Saturday, July 30, 2005

When Jesus Calls

When I went to Nashville, Lori and I got to know each other much better. She works in the health care industry, and she's great at what she does. We had this conversation about Terri Shiavo, and while I won't disclose what she said, I got a very different perspective about suffering from her.

Next, I became friends with Drs. Dan and Jane. They have a real passion for dealing with the dying poor, and from them I've learned about the vocation of suffering, and how to give compassion in the most dire of consequences.

In Denver I met Carla. She's an unmercenary healer. Carla is a very compassionate person. I got very ill in Denver, and she took care of me. She had a talk about healing ministries, and I asked her about something Ken and I argue about a lot.

Ken never wants to be in a position where he is completely unable to care for himself. Basically, he wants no heroic measures taken to save his life. No ventilator, no feeding tube. I always took issue with the feeding tube, but he was adamant, so I told him to write his wishes down, and that they would be honored because they were legally documented. He wants me to make the decision should I survive him documented or not. I told him I couldn't kill him.

I asked Carla about this after she taught, and she said that in most cases it is the survivor that has trouble letting go. Then she said something I haven't been able to stop thinking about. She said, "When Jesus bids me "come," I want to go the first time He calls."

One of my favorite prayers is the Anima Christi:
Soul of Christ, sanctify me.
Body of Christ, save me.
Blood of Christ, inebriate me.
Water from the side of Christ, wash me.
Passion of Christ, strengthen me.
O good Jesus, hear me.
Within Thy wounds hide me.
Separated from Thee let me never be.
From the malignant enemy, defend me.
At the hour of death, call me.
And close to Thee bid me.
That with Thy saints I may be
Praising Thee, forever and ever. Amen
Isn't it lovely? At the hour of my death, call me. And close to Thee bid me. I think one translation I have says, "At the hour of death, bid me "come". Come closer. Come to Me.

I hope this isn't one of those weird premonitions. I know people write stuff like this before they die unexpectedly, and I did have a really bad asthma attack that made me wonder. We are always close to death. It hovers ever in the shadows, a blink away. One wrong turn on the freeway. One bad moment in the wrong place. One misfire of the heart, and we could find ourselves "Home".

So, all day my heart called to Him today, "Master, bid me "come". And all day I felt the Holy Spirit pull me toward the presence of God. I did not die, and don't know when I will (thank God!) but I want to go to Jesus. I want my heart to cry out to him, because I never want to be satisfied with not feeling His touch, hearing His voice, being His beloved. Of course, this prayer isn't just about physical death. It's about that strange paradox of dying so that you can live. It's about being soaked with the Holy Spirit,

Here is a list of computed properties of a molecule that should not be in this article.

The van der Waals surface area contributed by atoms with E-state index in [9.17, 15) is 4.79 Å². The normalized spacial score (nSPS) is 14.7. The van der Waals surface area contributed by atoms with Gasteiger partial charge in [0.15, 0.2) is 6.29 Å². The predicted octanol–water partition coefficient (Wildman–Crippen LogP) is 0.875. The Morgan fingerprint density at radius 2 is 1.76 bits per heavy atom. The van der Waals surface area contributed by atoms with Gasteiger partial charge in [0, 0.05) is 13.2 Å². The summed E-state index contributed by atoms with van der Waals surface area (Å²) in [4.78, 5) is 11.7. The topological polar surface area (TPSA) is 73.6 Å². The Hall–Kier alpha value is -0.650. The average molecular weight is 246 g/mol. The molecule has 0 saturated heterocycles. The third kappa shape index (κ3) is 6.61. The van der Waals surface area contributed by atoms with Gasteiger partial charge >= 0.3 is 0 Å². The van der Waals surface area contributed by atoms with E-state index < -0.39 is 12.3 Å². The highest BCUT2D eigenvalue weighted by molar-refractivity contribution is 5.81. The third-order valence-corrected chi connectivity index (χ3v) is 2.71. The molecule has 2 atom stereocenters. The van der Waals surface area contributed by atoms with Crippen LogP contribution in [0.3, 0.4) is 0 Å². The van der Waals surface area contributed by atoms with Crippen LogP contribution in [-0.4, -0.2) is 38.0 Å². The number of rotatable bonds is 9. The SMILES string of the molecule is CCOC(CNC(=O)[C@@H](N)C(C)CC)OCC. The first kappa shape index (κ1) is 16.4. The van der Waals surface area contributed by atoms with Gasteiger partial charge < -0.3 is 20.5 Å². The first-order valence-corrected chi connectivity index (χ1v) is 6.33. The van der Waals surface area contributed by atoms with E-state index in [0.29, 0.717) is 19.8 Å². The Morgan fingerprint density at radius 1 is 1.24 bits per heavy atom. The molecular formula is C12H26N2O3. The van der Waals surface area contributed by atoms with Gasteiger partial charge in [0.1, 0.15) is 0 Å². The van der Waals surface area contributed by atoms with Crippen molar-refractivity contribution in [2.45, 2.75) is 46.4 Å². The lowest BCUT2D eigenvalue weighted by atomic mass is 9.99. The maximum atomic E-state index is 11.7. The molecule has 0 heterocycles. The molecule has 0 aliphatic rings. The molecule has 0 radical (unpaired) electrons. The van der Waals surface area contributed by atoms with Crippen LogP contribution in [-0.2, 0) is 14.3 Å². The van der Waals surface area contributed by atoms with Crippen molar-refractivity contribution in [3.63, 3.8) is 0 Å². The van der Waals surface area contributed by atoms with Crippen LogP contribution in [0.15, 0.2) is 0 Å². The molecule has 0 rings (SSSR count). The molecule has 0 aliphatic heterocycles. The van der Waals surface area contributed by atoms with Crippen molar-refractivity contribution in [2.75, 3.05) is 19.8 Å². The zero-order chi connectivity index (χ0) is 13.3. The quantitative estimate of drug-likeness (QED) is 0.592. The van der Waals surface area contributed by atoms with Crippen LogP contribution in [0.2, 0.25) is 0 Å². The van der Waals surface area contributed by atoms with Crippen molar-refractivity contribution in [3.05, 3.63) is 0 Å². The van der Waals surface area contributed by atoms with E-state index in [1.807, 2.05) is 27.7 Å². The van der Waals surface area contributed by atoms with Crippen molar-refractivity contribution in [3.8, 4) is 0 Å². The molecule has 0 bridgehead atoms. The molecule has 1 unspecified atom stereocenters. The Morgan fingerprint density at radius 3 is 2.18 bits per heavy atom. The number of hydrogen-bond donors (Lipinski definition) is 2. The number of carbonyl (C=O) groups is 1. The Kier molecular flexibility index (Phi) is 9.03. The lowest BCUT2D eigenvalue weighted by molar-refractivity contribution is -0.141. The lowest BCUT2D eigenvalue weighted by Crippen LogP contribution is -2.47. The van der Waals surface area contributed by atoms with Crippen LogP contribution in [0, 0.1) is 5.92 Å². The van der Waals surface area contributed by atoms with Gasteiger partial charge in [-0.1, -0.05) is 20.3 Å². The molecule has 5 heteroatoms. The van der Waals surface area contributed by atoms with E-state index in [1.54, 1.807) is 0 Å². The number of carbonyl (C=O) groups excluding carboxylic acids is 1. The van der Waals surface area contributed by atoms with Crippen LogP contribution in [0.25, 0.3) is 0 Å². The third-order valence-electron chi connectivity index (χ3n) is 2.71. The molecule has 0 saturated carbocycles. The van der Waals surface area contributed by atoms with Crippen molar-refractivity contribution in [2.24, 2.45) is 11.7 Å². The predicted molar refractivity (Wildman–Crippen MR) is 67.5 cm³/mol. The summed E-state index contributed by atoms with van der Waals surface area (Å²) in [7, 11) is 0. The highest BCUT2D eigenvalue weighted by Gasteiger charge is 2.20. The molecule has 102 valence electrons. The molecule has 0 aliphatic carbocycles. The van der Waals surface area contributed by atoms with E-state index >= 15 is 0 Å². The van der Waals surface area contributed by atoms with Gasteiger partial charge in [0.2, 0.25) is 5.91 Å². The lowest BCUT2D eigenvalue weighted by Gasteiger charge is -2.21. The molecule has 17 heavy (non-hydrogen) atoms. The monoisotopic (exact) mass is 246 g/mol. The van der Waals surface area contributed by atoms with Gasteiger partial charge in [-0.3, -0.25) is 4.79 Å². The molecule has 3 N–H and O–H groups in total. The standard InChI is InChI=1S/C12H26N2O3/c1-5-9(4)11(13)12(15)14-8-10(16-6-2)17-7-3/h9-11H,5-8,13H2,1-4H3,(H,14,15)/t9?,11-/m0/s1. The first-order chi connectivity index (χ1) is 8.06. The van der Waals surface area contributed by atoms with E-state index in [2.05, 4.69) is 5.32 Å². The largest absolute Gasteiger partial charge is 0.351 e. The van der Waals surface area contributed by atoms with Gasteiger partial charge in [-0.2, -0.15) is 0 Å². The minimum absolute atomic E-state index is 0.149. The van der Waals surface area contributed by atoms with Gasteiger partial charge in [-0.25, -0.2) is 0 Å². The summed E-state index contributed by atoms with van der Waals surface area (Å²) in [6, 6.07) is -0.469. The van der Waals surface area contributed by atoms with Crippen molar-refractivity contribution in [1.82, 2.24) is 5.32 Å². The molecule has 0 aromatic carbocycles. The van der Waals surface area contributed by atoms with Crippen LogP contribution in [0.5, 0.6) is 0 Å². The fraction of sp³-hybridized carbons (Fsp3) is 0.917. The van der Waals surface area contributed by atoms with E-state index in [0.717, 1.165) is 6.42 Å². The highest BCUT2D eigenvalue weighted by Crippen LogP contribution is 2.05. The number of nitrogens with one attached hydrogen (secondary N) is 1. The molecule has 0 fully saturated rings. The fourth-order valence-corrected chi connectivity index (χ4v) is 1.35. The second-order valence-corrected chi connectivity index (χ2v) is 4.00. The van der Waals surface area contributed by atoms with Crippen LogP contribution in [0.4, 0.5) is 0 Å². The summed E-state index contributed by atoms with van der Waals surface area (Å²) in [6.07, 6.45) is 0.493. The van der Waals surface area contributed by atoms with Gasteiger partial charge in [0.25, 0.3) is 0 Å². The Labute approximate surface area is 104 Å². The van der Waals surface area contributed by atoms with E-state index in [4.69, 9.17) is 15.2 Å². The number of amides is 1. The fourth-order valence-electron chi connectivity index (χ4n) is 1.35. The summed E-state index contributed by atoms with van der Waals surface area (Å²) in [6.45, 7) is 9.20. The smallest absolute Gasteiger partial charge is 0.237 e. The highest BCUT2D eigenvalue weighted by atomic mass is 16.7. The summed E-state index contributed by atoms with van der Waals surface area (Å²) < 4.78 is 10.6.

I've changed so much. It wasn't long ago that I missed church so much that my soul ached. Now, I can't get enough of the Divine Liturgy. Jesus is there. I want to become nothing so that His soul will sanctify me. I want to to lay prostrate before Him with His body to save me, and I want to drink of His blood and find myself drunk with Love.

Have a taste of Him with me.
Mair, the raga


Heather Diane Tipton said...

..."I want to become nothing so that His soul will sanctify me. I want to to lay prostrate before Him with His body to save me, and I want to drink of His blood and find myself drunk with Love.
Have a taste of Him with me."

Oooooh amen!

Anonymous said...

Nice post! "For me to live is Christ, and to die is gain"...The Spirit and the Bride say "Come!" Come to where? The Living Water beyond death. Yes, call me! May I be bold enough to answer "Here am I, take me!"

Hope said...

I spent this past week sitting with a friend who was dying. Seeing her suffer was about more than I could handle. I thought I knew what suffering was.

Your posts always, always bless me. I need this one especially today. Thank you.

Kristine said...

Your posting made me think of my mother in law. She is a hospice nurse. She deals with death on a daily basis, as her jobs require her to take care of people who are literally on their death beds. In her experience she too says that it is always the living who have a harder time with death than the patient dying. She also said that even among Christians - who know that they are going home to the Lord, there is difficulty letting a loved one go. I think because death requires trusting in what we cannot see and what no one can tell us about, it causes fear. I don't know...

Natala said...

thank you so much for this... i just finished writing about a tragic death of a friend, and through it all learning so much of jesus, learning the ways of jesus through her.
thank you for writing this today, my heart has been uplifted.

Anonymous said...

Death is always so near, isn't it? And then, morning comes, life looms, our chests heave and fall... In the midst of it all, in your words, once again, I heard the voice of Christ, calling me to come closer. Thank you.

olympiada said...

Hi Raga - I can totally relate to the intensity of your post. Thank you for putting into words what I could not. You have much more courage than I and you give me words I do not have. Of course my godfather connected me to you so I am not surprised. Where do you go to Divine Liturgy?

Heather Diane Tipton said...

ooh Love the new header you have up there.

It's been a while since you posted, (haven't even heard back in email), so I've been praying for you. Asking God's blessing, love and peace on you and your family

Andre Daley said...

Thank you for sharing that.